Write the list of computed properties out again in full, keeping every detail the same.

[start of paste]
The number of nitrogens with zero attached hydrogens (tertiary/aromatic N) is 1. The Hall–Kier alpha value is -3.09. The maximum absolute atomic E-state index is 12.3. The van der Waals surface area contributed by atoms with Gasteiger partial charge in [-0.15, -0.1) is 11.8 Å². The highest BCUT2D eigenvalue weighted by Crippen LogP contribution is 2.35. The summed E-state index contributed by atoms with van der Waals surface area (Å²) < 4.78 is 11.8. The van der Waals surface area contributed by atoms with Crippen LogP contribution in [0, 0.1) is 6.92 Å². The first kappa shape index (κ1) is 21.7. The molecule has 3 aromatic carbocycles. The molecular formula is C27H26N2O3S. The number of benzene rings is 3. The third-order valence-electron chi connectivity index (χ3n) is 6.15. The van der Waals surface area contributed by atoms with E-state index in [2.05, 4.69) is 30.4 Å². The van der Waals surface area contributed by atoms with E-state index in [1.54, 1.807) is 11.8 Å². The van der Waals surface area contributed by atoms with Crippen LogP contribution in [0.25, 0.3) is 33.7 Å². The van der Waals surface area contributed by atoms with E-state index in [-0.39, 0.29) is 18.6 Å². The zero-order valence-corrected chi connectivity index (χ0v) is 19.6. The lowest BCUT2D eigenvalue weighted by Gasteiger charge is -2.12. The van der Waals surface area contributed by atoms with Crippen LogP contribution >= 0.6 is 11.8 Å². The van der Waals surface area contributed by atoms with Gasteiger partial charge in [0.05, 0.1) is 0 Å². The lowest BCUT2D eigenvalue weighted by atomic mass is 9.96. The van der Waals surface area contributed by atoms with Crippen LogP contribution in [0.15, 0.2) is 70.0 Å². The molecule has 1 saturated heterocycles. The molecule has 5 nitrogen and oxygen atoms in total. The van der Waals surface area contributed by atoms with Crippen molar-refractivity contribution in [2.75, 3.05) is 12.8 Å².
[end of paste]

The number of nitrogens with zero attached hydrogens (tertiary/aromatic N) is 1. The Hall–Kier alpha value is -3.09. The maximum absolute atomic E-state index is 12.3. The van der Waals surface area contributed by atoms with Gasteiger partial charge in [-0.15, -0.1) is 11.8 Å². The highest BCUT2D eigenvalue weighted by Crippen LogP contribution is 2.35. The summed E-state index contributed by atoms with van der Waals surface area (Å²) < 4.78 is 11.8. The van der Waals surface area contributed by atoms with Crippen LogP contribution in [0, 0.1) is 6.92 Å². The first kappa shape index (κ1) is 21.7. The molecule has 3 aromatic carbocycles. The molecular formula is C27H26N2O3S. The number of benzene rings is 3. The third-order valence-electron chi connectivity index (χ3n) is 6.15. The van der Waals surface area contributed by atoms with E-state index in [2.05, 4.69) is 30.4 Å². The van der Waals surface area contributed by atoms with E-state index in [1.54, 1.807) is 11.8 Å². The van der Waals surface area contributed by atoms with Crippen LogP contribution in [0.25, 0.3) is 33.7 Å². The van der Waals surface area contributed by atoms with E-state index in [-0.39, 0.29) is 18.6 Å². The zero-order valence-corrected chi connectivity index (χ0v) is 19.6. The lowest BCUT2D eigenvalue weighted by Gasteiger charge is -2.12. The van der Waals surface area contributed by atoms with Crippen LogP contribution >= 0.6 is 11.8 Å². The van der Waals surface area contributed by atoms with Gasteiger partial charge in [0.05, 0.1) is 0 Å². The lowest BCUT2D eigenvalue weighted by atomic mass is 9.96. The van der Waals surface area contributed by atoms with Crippen LogP contribution in [0.15, 0.2) is 70.0 Å². The molecule has 1 saturated heterocycles. The molecule has 5 nitrogen and oxygen atoms in total. The van der Waals surface area contributed by atoms with Crippen molar-refractivity contribution in [2.75, 3.05) is 12.8 Å².